The information coming out from Fonterra senior management is predictable given the straits they have got themselves into.
And, given the demise of the Westland Co-op it is even more important that Fonterra survives and provides a benchmark for producers to gauge their processors performance.
So, a back to basics approach and ring the wagons is understandable, however, the press release by Chairman Monaghan did bring back memories of the 1980’s when New Zealand started off its fire sales to balance the books. Is it naïve to expect farmers to gain a premium for “sustainability and provenance” when their product is increasingly going to be buried under a 3rd party brand.
The auction system be it wool or the GDT is useful for disclosing a market price, but they do not necessarily do anything to help lift price, many would argue the reverse is true.
Fortunately, at the moment the GDT is continuing to move in the right direction with another lift. Over all products prices went up +1.9% and WMP +4%. So short term the concentration on meeting the commodities price seems to be a winner. However, I can’t help but feel this approach will leave Fonterra languishing in the dust as the other International companies continue to grow probably with the help of New Zealand raw products.
Harking back to the 80’s selling Inlaca for a $126 million loss if ever a company was going to be sold below its true value it would have to be selling now in Venezuela. History may prove it was the prudent thing to do but with the loss incurred does make one wonder at what the risk of holding on given that the market must at or close to the bottom of the cycle. Initially through the NZDB Fonterra has held a ’relationship’ with Inlaca since 1999 so it is a different fish to the Beingmate investment. Sold for a mere $16 mln provides the new owner with considerable potential upsides given that prior to the political unrest being experienced Inlaca had an annual revenue of around US$125 million. If concentrating on “core” business means giving away Fonterra’s international investment I have concerns at the sell at all costs strategy because to buy back into established markets is going to take considerably more than $16 m. As Keith Woodford has pointed out, the $80 mln half year profit does not include the $126 mln write down and the $16 mln is not going to make any sizeable inroads.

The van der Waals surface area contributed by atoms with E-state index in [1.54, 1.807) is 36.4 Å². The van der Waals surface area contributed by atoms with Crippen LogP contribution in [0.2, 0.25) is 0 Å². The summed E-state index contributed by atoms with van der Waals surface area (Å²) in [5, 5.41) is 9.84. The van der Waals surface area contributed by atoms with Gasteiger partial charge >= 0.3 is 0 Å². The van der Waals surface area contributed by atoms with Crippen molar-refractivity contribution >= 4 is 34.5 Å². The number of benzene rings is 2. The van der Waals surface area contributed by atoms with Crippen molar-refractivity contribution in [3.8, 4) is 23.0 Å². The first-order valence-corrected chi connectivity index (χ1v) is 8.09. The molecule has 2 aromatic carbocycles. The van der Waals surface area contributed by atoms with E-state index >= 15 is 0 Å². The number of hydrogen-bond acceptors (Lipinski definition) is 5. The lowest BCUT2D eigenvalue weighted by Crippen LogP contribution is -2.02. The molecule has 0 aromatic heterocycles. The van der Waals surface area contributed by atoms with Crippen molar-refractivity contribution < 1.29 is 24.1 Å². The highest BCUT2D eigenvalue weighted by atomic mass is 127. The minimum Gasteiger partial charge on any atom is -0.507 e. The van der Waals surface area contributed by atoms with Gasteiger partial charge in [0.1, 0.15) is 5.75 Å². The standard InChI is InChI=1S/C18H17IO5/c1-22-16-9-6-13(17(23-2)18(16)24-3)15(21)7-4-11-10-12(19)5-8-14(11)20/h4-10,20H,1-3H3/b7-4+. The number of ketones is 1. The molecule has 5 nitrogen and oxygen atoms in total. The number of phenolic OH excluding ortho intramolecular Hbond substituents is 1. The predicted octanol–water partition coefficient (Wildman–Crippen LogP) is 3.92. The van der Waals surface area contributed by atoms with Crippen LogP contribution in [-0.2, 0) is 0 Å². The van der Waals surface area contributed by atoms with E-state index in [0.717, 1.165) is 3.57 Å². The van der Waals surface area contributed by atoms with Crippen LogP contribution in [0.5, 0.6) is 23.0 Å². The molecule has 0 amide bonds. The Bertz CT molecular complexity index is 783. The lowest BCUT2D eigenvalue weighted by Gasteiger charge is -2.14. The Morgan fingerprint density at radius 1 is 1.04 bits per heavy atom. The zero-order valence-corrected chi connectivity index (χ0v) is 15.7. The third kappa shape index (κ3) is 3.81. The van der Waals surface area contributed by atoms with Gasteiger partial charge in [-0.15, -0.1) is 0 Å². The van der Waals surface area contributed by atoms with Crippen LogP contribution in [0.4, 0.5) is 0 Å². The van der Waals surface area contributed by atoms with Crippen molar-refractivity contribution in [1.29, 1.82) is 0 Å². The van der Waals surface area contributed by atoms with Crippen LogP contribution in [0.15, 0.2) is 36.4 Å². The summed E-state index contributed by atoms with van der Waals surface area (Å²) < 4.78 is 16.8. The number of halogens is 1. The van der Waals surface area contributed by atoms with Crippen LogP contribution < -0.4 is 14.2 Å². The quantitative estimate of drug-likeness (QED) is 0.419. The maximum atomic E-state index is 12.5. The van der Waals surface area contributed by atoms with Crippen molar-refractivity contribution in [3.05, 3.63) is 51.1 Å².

So, if this is the trend for future sales then shareholders shouldn’t be holding their breath for a major second half turn-around.
It seems Fonterra is developing a habit of compounding its mistakes with the fire sale approach being taken.
Tip Top which is next off the block, as far as we know, has apparently been suffering from underinvestment over the years and so it is unlikely any premium is going to be achieved there, especially as when ice cream prices at supermarkets are perused Tip Top sits near the bottom of the range with only the ‘house’ and budget brands lower. Let’s hope that Fonterra does not go the way of Polaroid, once a world leader in innovation because of its lack of ability to evolve it is now relegated to the shelves of memorabilia.
A comment made from some-one nearby;
“So, they (Fonterra) are abandoning any pretence of taking signals from customers/consumer, going back to the idea that people will want what they make. "Provenance", "heritage". This is very old-school. Customers-last strategy. Hard to see it working out for them.”
Synlait have released their half year 2019 result with Net Profit after tax down nearly -10% from the same time last year and now sitting at $37 mln ($41 mln HY-2018). The reduced margin is stated to be due to a result of the new pricing agreement entered into with The a2 Milk Company™ last July. Still at nearly 50% of the Fonterra return and with a value approaching $2 bln compared to Fonterra’s $13 bln or thereabouts, the result is largely due to the added value component and it is a stark difference.